The Swan Islip

The Swan Inn in Islip is the most awaited pub/restaurant opening in Oxfordshire this year. Without question.

If I had a pound for every time I’d been asked about The Swan, I’d be writing this from the Caribbean. It’s hardly surprising, because not only is it a hugely exciting venture, but it’s had more stops and starts than the rail strike. read about it here

Having nabbed Paul Welburn of Michelin starred 215 fame just before he left Oxfordshire for good, new landlady Nina Gray announced she was re-opening The Swan in Islip and redoing it from scratch.

Paul Welburn( centre) with his kitchen team – chef de partie Jenildo Dos Santos (L) and (R) Peter Little

Then came Covid, building and product delays, staff shortages and the bar opening but not the restaurant. The anticipation was palpable!

FINALLY The Swan’s Cygnet Restaurant opened this month and I was there quicker than a rabbit out of a trap. But would it live up to the hype?

the cheddar custard tarts were served like Oreos – black with a white filling – tasting of cheese straws with a filling of Black Cow cheddar custard topped with a blackberry ketchup

It’s a quirky set up. The open plan kitchen is the first thing you see when you walk in the door. The bar is to the side, where the famous bar snacks are delivered, then a private dining room and finally the long awaited dining room which despite extensive decorating, local art on the walls and impressive bar and a plethora of staff, still feels slightly bare.

Glancing around I noticed the great and the good were there trying it out, hailing from The Nut Tree, The Mole, Pompette, Quince and Clover, The Worton Organic Kitchen – Oxfordshire’s foodies were there en masse.

As for the food, Paul is cooking what he wants to cook, that was always the deal, so it’s five courses for £60 with a matching vegetarian offering.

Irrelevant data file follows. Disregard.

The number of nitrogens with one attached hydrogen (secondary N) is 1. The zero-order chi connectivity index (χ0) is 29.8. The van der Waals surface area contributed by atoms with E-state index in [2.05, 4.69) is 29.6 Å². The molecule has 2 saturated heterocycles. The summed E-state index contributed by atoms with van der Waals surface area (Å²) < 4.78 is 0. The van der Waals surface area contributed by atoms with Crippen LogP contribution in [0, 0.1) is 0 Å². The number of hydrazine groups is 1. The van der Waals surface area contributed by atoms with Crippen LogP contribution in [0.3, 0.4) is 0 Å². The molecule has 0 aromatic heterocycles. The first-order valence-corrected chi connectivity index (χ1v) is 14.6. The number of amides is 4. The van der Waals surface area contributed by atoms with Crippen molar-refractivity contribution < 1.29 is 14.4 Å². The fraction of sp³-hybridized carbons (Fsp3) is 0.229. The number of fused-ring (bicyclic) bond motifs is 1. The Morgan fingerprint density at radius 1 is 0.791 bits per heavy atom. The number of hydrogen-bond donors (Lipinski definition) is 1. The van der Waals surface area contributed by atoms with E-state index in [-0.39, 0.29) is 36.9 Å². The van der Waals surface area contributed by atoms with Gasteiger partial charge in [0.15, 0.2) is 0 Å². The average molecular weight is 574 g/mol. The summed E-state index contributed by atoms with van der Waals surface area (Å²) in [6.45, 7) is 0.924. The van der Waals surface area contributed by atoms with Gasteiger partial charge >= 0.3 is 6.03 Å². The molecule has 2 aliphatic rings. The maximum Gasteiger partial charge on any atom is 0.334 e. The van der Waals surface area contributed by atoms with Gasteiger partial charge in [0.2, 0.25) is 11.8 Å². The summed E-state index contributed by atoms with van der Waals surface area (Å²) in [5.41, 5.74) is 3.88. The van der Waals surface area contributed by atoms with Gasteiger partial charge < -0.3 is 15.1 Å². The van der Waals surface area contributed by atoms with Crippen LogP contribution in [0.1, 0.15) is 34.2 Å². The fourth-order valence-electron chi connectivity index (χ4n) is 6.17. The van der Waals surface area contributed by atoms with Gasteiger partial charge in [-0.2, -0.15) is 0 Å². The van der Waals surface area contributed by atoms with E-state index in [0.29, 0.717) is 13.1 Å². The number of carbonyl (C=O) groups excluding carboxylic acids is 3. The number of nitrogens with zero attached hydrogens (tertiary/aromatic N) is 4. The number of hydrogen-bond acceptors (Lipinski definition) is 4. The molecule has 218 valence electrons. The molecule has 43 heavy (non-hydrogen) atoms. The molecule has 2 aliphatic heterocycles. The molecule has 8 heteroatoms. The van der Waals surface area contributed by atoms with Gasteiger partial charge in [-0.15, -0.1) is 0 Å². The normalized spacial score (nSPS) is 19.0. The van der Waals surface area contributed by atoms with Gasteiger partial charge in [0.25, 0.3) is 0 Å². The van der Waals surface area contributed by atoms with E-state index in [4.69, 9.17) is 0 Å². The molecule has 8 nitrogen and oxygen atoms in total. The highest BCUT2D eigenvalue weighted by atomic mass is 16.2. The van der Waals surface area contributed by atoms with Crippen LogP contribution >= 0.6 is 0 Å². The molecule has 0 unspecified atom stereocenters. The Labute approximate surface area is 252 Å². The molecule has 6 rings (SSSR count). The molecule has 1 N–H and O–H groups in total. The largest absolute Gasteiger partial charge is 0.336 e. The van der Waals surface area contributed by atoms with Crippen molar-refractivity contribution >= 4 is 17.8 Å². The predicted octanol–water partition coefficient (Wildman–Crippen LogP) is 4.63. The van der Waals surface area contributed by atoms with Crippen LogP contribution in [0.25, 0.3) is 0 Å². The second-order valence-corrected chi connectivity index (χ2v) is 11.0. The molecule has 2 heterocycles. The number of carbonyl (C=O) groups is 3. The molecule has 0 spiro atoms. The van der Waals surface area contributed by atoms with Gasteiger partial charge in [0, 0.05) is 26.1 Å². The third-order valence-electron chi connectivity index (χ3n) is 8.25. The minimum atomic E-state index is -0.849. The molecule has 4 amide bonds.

Bread and snacks at The Swan in Islip

Just like its Michelin starred neighbour The Nut Tree read our review, or the newly opened The Crown in Faringdon read our review here or acclaimed Pierre Koffman’s new venture at The Muddy Duck in Hethe read our review here, fancy food is back it would seem.

And it kicked off in style! From the first dishes – amuse bouche of the most perfect looking gin smoked trout served in tiny crispy croustades to the cheddar custard tarts served like Oreos – black with a white filling – tasting of cheese straws with a filling of Black Cow cheddar custard topped with a blackberry ketchup, it had everyone is raptures. Impressive from the word go.

The cheddar custard tarts

“So we’ve established that Paul can cook then,” one guest said as they crammed his home-made bread served with with a yeast butter (think Marmite) and tiny arancini balls with a side of caponata, into their mouths, silencing the table.

The dishes flowed on – a confit beetroot with cheddar custard, maple, hazelnut and mulled wine, so delicate and intricate, yet allowing the individual flavours to shout out – my favourite a green pine puree addition. So clever.

a confit beetroot with cheddar custard, maple, hazelnut and mulled wine

A brown butter glazed stone bass, apple dashi, kohlrabi, Granny Smith with sea vegetables followed, (the same but with hispi cabbage for vegetarians) the sweet Japanese broth contrasting with the salty sea veg, crisp granny smiths and the beautifully cooked fish. Not sure the hispi cabbage was a suitable veggie alternative though.

Then a sublime venison loin; simply served with cauliflower, red cabbage and haunch hunters pie (like shepherds pie but with venison haunch ragu, potato puree and puffed potato) and a dusting of red cabbage powder. Beautiful to behold it silenced the table.

The venison loin

And an intricate Roscoff onion tart with red cabbage and a mushroom and onion hotpot for the veggies which was rich and seasonal without being overwhelming.

Dessert was a chicory root cheesecake, burnt white chocolate, coconut sorbet and lime, which was almost a palate cleanser and all about textures and sensations.

With some excellent wine from sommelier Shaun Corrigan, it wasn’t a cheap night – £450 for four, but with people queueing up to try it out, the price doesn’t seem to be deterring anyone.

Because Paul’s cooking is not only passionate and all consuming but it’s inventive, brave and proud. There’s nowhere he’d rather be than in the kitchen at The Swan in Islip. No doubt the Michelin inspectors will be along soon to verify.

Either way it’s a massive bonus for Oxfordshire. We are lucky to have kept him and the frisson surrounding The Swan is so heartening in the current climate and much deserved. Long may the concocting continue.

The Swan Inn in Islip